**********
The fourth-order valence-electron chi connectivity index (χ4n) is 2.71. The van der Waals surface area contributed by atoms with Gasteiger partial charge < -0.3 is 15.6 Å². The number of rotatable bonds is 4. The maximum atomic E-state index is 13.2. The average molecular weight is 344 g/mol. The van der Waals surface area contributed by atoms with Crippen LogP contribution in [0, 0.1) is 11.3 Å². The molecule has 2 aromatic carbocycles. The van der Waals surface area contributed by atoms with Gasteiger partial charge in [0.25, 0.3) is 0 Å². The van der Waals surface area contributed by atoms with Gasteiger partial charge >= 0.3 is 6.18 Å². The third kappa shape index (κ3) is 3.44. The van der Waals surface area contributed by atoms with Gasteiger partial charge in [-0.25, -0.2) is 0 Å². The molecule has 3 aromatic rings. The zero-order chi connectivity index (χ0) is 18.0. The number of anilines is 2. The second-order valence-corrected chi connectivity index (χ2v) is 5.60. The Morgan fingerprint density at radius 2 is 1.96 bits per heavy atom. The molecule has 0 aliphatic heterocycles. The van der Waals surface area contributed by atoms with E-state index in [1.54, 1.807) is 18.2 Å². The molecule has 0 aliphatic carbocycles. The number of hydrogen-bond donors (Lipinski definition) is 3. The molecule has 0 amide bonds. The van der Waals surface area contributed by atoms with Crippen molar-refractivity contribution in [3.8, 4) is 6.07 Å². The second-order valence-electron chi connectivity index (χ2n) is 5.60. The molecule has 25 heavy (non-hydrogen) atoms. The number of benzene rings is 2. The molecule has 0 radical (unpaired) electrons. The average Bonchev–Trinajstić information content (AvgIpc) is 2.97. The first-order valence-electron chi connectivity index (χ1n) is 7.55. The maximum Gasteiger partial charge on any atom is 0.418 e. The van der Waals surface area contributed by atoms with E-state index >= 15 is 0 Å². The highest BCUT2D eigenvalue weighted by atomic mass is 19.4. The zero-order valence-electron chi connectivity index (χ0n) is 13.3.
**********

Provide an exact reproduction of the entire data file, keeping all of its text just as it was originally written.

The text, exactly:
The fourth-order valence-electron chi connectivity index (χ4n) is 2.71. The van der Waals surface area contributed by atoms with Gasteiger partial charge < -0.3 is 15.6 Å². The number of rotatable bonds is 4. The maximum atomic E-state index is 13.2. The average molecular weight is 344 g/mol. The van der Waals surface area contributed by atoms with Crippen LogP contribution in [0, 0.1) is 11.3 Å². The molecule has 2 aromatic carbocycles. The van der Waals surface area contributed by atoms with Gasteiger partial charge in [0.25, 0.3) is 0 Å². The van der Waals surface area contributed by atoms with Gasteiger partial charge >= 0.3 is 6.18 Å². The third kappa shape index (κ3) is 3.44. The van der Waals surface area contributed by atoms with Gasteiger partial charge in [-0.25, -0.2) is 0 Å². The molecule has 3 aromatic rings. The zero-order chi connectivity index (χ0) is 18.0. The number of anilines is 2. The second-order valence-corrected chi connectivity index (χ2v) is 5.60. The Morgan fingerprint density at radius 2 is 1.96 bits per heavy atom. The molecule has 0 aliphatic heterocycles. The van der Waals surface area contributed by atoms with E-state index in [1.54, 1.807) is 18.2 Å². The molecule has 0 aliphatic carbocycles. The number of hydrogen-bond donors (Lipinski definition) is 3. The molecule has 0 amide bonds. The van der Waals surface area contributed by atoms with Crippen molar-refractivity contribution in [3.8, 4) is 6.07 Å². The second-order valence-electron chi connectivity index (χ2n) is 5.60. The molecule has 25 heavy (non-hydrogen) atoms. The number of benzene rings is 2. The molecule has 0 radical (unpaired) electrons. The average Bonchev–Trinajstić information content (AvgIpc) is 2.97. The first-order valence-electron chi connectivity index (χ1n) is 7.55. The maximum Gasteiger partial charge on any atom is 0.418 e. The van der Waals surface area contributed by atoms with E-state index >= 15 is 0 Å². The highest BCUT2D eigenvalue weighted by atomic mass is 19.4. The zero-order valence-electron chi connectivity index (χ0n) is 13.3.